A bag of douche. Quadrant, the magazine of rants by squares, again is back in the news, with a Melbourne Writers Festival session on Katherine Wilson’s “Sharon Gould” hoax — pretty much the only thing the magazine is known for these days. But the recent issue has a long, very long, review of Clive James’s latest collection of increasingly sententious and joyless essays. The reviewer, David Free, thinks they’re pretty good, especially his attacks on postmodernists: ” … At such sages James aims a douche of truth …” “A douche of truth”. That he is, Mr Free (if that is your real name), that he is. — Guy Rundle

Skype goes under hammer. Ebay has agree to sell Skype to a group of private investors, including Netscape co-founder Marc Andreessen, in a deal that values the internet telephony company at $2.75 billion. — Wired

I’m a politician, get me out of here! Two politicians — MEP Robert Kilroy-Silk and former Lib Dem London mayoral candidate Brian Paddick — are about to go into the jungle for I’m A Celebrity … Get Me Out Of Here. — BBC News

First-hand account of life with US troops. This past July, I was embedded with American soldiers in Afghanistan for a Rolling Stone magazine article, with the support of the Pulitzer Center on Crisis Reporting. — Pulitzer Center

Cartoon leads to interrogation. Three executives on the Ugandan bi-monthly magazine The Independent were interrogated by police for four hours because they published an allegedly seditious cartoon that was critical of the president, Yoweri Museveni. — The Guardian

Time.com audience booms. Time.com’s traffic trajectory in 2009 has been headed skyward, thanks in no small part to a partnership with Digg.com. The venerable newsweekly’s web offshoot has seen its audience balloon by 41% versus last year, landing at 6.7 million unique users in July, per Nielsen Online stats. — MediaWeek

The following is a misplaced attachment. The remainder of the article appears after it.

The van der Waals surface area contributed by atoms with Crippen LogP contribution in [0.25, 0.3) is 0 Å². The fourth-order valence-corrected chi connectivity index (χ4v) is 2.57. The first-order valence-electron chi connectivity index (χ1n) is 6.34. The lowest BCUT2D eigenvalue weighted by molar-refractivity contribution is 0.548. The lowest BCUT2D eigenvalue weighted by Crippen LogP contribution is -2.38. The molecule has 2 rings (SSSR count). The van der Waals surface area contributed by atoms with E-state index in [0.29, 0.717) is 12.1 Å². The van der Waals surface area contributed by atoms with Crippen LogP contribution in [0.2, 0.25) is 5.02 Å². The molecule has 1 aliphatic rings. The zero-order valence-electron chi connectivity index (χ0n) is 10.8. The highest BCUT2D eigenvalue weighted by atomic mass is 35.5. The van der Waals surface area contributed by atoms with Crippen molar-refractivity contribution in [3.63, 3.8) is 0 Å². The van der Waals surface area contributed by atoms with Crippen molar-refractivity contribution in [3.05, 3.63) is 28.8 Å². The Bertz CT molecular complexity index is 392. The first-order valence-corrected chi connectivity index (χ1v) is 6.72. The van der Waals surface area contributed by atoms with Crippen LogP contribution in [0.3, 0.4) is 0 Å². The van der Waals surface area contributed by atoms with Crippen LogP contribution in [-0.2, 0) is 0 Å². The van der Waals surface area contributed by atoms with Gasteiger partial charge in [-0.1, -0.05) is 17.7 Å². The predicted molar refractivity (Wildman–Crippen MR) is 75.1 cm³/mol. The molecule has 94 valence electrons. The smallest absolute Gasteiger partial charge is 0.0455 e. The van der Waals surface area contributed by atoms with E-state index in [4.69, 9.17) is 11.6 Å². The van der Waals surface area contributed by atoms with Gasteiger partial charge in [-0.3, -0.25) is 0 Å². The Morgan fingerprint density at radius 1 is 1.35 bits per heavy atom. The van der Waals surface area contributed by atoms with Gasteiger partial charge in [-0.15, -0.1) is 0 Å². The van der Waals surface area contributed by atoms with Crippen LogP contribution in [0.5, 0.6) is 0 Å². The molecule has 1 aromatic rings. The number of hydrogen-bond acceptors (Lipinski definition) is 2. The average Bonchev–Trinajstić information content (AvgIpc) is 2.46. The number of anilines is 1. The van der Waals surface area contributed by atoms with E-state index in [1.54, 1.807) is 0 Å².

Publishers pressured to slash prices. The pressure from Google’s digital library project and Amazon’s electronic books is forcing publishers to consider drastic price cuts, the head of the world’s second largest publisher of books by sales has warned. — Financial Times

SBS’s World Cup ad coup. SBS is believed to have already attracted up to $20 million in advertising for its Football World Cup coverage next year — the biggest single injection of advertising dollars in the network’s 29-year history. — The Australian

It’s not the “man in the mirror”. A hoax video purportedly showing Michael Jackson emerging from a coroner’s van was an experiment aimed at showing how quickly misinformation and conspiracy theories can race across the internet, German broadcaster RTL said on Tuesday. — Sydney Morning Herald

Peter Fray

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